Walking on the Ceiling
Updated: Oct 19, 2020
I’ve decided I’m not walking on the ceiling anymore. Not for anything or anyone.
I do mean walking, not dancing as in the fabulous 1986 song and music video by Lionel Ritchie called “Dancing on the Ceiling.”**
As we mature and move forward in our lives, the inventory we take often helps us see that we acquired an amazing but questionable survival skill over the years. We learned how to walk on the ceiling. How to walk upside down so that life would seem right side up—when it wasn’t.
The closest I came in my life to physically feeling that sensation was when I went to Australia. After a day and a half of travel, I came out of the airport to meet my friends in Melbourne. Right then it struck me how very, very far away from home I really was. And that, technically, I was walking almost upside down from my usual placement on the planet. I remember saying something to my friends about being upside down and how it looked pretty good, and we had a good laugh.
But walking on the ceiling is something that we pretend is natural when it absolutely isn’t. Needing to walk on the ceiling is actually a huge red flag that we have chosen to ignore, fighting gravity to stay standing when we should be using gravity as our personal foundation.
Many times in my life I have found myself in situations, personal and professional, when things just weren’t right. I knew they weren’t but they should have been and I eventually started second guessing the details, my own actions and even who I was. Things were so blatantly askew and yet served up as completely normal that you wondered if the problem was really you (which was the whole idea in the human transaction). I often said to my close friends that this or that situation was like being in a fun house with slanted floors and wavy mirrors distorting your balance and your self-perception.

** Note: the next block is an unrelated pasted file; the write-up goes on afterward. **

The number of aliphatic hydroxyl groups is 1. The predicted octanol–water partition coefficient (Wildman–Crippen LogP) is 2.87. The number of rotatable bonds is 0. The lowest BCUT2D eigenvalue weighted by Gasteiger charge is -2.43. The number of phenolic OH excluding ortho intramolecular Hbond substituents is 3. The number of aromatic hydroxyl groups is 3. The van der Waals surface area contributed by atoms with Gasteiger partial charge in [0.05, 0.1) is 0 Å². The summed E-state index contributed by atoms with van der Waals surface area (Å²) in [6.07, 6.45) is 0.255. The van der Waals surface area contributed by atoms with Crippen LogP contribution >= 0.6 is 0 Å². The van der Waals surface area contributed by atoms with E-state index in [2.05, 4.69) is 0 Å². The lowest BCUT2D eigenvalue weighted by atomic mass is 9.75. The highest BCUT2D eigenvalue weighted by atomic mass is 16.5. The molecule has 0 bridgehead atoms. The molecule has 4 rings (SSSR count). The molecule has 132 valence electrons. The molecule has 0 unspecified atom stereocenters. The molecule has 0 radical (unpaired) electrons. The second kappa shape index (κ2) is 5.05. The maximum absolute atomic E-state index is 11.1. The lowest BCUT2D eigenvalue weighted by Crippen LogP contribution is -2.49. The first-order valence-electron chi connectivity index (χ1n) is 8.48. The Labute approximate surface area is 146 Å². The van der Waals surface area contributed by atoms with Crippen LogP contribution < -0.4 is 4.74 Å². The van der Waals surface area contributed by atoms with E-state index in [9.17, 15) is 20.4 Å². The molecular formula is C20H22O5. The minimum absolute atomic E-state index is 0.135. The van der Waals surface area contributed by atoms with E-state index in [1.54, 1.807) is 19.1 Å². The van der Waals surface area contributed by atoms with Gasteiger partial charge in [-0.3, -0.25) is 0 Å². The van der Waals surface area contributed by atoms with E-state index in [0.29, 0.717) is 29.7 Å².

And so you learn to walk on the ceiling. The ceiling is flat and at least, although inverted, everything else seems in balance again. You can walk without falling. And you can avoid the pitfalls below. All you have to do is learn to live upside down.
What you do not realize for a long time is that if you are walking on the ceiling, you cannot reach the door and leave.
This comes to me in a general sense now. I do have a few situations in my life currently that fall into this category. Because they are few, they come to me in high relief. With the gift of midlife clarity, I recognize each and know what I have to do when it is time and when other options have failed.
I can see them clearly because I’m standing on the ground.
Lionel, I would dance on the ceiling with you any day.
But I will never walk the ceiling again.
**For those who need a bit of joy juice or just to dance something out, hit the link to the Lionel Ritchie video above. It cost a whopping $400,000 to produce, setting a record in its day. The effect of dancing on the ceiling was produced by Stanley Donen, who had done the same effect for Fred Astaire in 1951’s Royal Wedding. The video includes cameos by Cheech Marin and Rodney Dangerfield. In my humble opinion, it has aged well.